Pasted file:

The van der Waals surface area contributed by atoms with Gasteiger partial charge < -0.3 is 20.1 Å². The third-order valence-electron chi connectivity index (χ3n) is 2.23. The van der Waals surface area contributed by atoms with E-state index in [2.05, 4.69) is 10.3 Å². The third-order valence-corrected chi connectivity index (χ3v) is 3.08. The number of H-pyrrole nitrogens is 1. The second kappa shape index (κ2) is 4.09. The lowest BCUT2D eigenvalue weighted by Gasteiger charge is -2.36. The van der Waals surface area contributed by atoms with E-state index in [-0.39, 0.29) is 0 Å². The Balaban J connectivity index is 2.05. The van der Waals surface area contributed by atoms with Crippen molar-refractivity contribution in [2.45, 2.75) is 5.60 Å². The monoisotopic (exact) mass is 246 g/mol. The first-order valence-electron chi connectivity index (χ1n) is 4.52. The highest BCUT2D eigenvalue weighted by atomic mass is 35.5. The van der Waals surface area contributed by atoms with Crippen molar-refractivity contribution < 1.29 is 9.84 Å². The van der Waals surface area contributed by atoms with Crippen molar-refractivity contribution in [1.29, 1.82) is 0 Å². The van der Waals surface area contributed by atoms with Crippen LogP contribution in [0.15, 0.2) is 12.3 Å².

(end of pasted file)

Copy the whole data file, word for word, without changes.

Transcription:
The van der Waals surface area contributed by atoms with Gasteiger partial charge < -0.3 is 20.1 Å². The third-order valence-electron chi connectivity index (χ3n) is 2.23. The van der Waals surface area contributed by atoms with E-state index in [2.05, 4.69) is 10.3 Å². The third-order valence-corrected chi connectivity index (χ3v) is 3.08. The number of H-pyrrole nitrogens is 1. The second kappa shape index (κ2) is 4.09. The lowest BCUT2D eigenvalue weighted by Gasteiger charge is -2.36. The van der Waals surface area contributed by atoms with E-state index in [-0.39, 0.29) is 0 Å². The Balaban J connectivity index is 2.05. The van der Waals surface area contributed by atoms with Crippen molar-refractivity contribution in [2.45, 2.75) is 5.60 Å². The monoisotopic (exact) mass is 246 g/mol. The first-order valence-electron chi connectivity index (χ1n) is 4.52. The highest BCUT2D eigenvalue weighted by atomic mass is 35.5. The van der Waals surface area contributed by atoms with Crippen molar-refractivity contribution < 1.29 is 9.84 Å². The van der Waals surface area contributed by atoms with Crippen molar-refractivity contribution in [1.29, 1.82) is 0 Å². The van der Waals surface area contributed by atoms with Crippen LogP contribution in [0.15, 0.2) is 12.3 Å².